Automation is the key to improving UK productivity

Speeding up the adoption of industrial automation and robotics can lead to dramatic improvements in productivity, according to a new report just published by experts at the Coventry-based Manufacturing Technology Centre and the Industrial Policy Research Centre at Loughborough University.

“Robotics and Automation: A New Perspective” says that the slow uptake of robotics among British manufacturers, and a reluctance to invest in automation, has contributed to the country’s vanishingly small improvements in productivity in recent years.

But investment in automation along with reshoring manufacturing operations, can lead to new opportunities for UK businesses.

The report, compiled by MTC and IPRC experts with contributions from major players in the world of automation, says the UK is 24th in the world for robot density in manufacturing businesses, and lags behind in productivity as a result. But the technology to turn the situation around already exists. The priority is to improve the rate of adoption.

The report, with experts from a wide range of fields contributing opinions and recommendations, calls for a renewed emphasis on the need to improve productivity through the use of automation, with manufacturers, research organisations, equipment suppliers and Government working together to help businesses improve their performance through the intelligent use of automation. The report also stresses the importance of independent advice to new users, particularly in the SME supply chain.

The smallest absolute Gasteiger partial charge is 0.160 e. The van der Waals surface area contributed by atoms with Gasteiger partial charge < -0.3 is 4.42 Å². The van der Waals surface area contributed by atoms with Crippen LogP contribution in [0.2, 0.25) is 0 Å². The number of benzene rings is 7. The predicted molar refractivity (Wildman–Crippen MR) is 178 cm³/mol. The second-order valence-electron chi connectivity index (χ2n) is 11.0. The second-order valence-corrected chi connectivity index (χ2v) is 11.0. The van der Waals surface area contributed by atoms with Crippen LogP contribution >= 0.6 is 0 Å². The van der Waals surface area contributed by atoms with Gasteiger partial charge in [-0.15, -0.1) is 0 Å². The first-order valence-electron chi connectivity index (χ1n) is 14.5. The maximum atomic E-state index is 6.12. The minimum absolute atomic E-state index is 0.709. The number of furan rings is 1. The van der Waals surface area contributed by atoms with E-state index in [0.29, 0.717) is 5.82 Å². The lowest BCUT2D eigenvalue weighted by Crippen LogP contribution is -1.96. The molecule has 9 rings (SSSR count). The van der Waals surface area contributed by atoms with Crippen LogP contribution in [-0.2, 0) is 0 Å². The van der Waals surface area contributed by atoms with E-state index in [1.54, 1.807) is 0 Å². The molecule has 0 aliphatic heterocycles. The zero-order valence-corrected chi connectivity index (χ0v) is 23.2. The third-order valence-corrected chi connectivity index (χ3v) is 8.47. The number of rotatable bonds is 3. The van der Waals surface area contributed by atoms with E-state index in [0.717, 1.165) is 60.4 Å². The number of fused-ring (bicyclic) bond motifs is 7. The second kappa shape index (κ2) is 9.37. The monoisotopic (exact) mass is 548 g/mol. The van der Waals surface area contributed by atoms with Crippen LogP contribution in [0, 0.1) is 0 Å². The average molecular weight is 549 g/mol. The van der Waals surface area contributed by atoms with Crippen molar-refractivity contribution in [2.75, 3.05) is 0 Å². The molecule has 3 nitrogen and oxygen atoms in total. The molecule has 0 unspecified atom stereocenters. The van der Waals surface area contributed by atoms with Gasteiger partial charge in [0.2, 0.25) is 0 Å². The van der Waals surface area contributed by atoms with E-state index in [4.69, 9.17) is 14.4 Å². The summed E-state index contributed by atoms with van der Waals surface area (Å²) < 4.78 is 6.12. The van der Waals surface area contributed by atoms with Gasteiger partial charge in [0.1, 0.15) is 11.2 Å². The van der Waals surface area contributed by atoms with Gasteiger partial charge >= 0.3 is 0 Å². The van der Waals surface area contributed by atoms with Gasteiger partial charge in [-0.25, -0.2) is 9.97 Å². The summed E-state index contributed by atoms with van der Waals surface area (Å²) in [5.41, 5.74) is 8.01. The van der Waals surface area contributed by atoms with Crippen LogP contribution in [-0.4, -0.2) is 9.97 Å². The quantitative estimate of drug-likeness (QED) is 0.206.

The report calls for more support for UK businesses to help them with adoption at every stage, from identifying opportunities, getting workforce buy-in, selecting suppliers, ensuring they have the right skills, and implementing solutions. It also calls for knowledge-sharing across industry and the automation supply chain in order to develop, demonstrate, test and de-risk affordable and deployable automation, targeting those UK manufacturers who have under-invested in the past.

Better training is also called for, particularly short courses which don’t take key people out of the business for long periods of time.

The report also calls for a specific emphasis on SMEs to adopt automation and robotics technology, possibly through an extension to the Made Smarter programme. It also recommends stronger networks, specifically for robots and automation, to encourage more cooperation and communication, to share knowledge and expertise, and to represent the sector to other parties, including Government.

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